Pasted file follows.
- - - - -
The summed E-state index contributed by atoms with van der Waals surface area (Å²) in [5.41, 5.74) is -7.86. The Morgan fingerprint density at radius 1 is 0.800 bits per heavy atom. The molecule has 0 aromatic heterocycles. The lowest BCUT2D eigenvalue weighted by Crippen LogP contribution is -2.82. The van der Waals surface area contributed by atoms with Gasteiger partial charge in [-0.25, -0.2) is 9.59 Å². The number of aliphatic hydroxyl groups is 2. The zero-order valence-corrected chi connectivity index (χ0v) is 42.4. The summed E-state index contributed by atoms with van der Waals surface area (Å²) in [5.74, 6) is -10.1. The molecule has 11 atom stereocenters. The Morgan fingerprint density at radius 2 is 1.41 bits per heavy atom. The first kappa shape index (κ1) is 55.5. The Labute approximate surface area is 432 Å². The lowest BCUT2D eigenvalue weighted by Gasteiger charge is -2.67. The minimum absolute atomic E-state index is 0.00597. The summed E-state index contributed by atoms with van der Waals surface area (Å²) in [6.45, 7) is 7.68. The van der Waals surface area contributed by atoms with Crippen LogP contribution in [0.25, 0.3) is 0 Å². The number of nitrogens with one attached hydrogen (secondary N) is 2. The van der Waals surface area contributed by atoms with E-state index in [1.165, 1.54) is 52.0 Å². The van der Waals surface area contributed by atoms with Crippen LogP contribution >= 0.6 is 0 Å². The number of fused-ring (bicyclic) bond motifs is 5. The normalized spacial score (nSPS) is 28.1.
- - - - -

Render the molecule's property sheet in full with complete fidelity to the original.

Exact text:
The summed E-state index contributed by atoms with van der Waals surface area (Å²) in [5.41, 5.74) is -7.86. The Morgan fingerprint density at radius 1 is 0.800 bits per heavy atom. The molecule has 0 aromatic heterocycles. The lowest BCUT2D eigenvalue weighted by Crippen LogP contribution is -2.82. The van der Waals surface area contributed by atoms with Gasteiger partial charge in [-0.25, -0.2) is 9.59 Å². The number of aliphatic hydroxyl groups is 2. The zero-order valence-corrected chi connectivity index (χ0v) is 42.4. The summed E-state index contributed by atoms with van der Waals surface area (Å²) in [5.74, 6) is -10.1. The molecule has 11 atom stereocenters. The Morgan fingerprint density at radius 2 is 1.41 bits per heavy atom. The first kappa shape index (κ1) is 55.5. The Labute approximate surface area is 432 Å². The lowest BCUT2D eigenvalue weighted by Gasteiger charge is -2.67. The minimum absolute atomic E-state index is 0.00597. The summed E-state index contributed by atoms with van der Waals surface area (Å²) in [6.45, 7) is 7.68. The van der Waals surface area contributed by atoms with Crippen LogP contribution in [0.25, 0.3) is 0 Å². The number of nitrogens with one attached hydrogen (secondary N) is 2. The van der Waals surface area contributed by atoms with E-state index in [1.165, 1.54) is 52.0 Å². The van der Waals surface area contributed by atoms with Crippen LogP contribution >= 0.6 is 0 Å². The number of fused-ring (bicyclic) bond motifs is 5. The normalized spacial score (nSPS) is 28.1.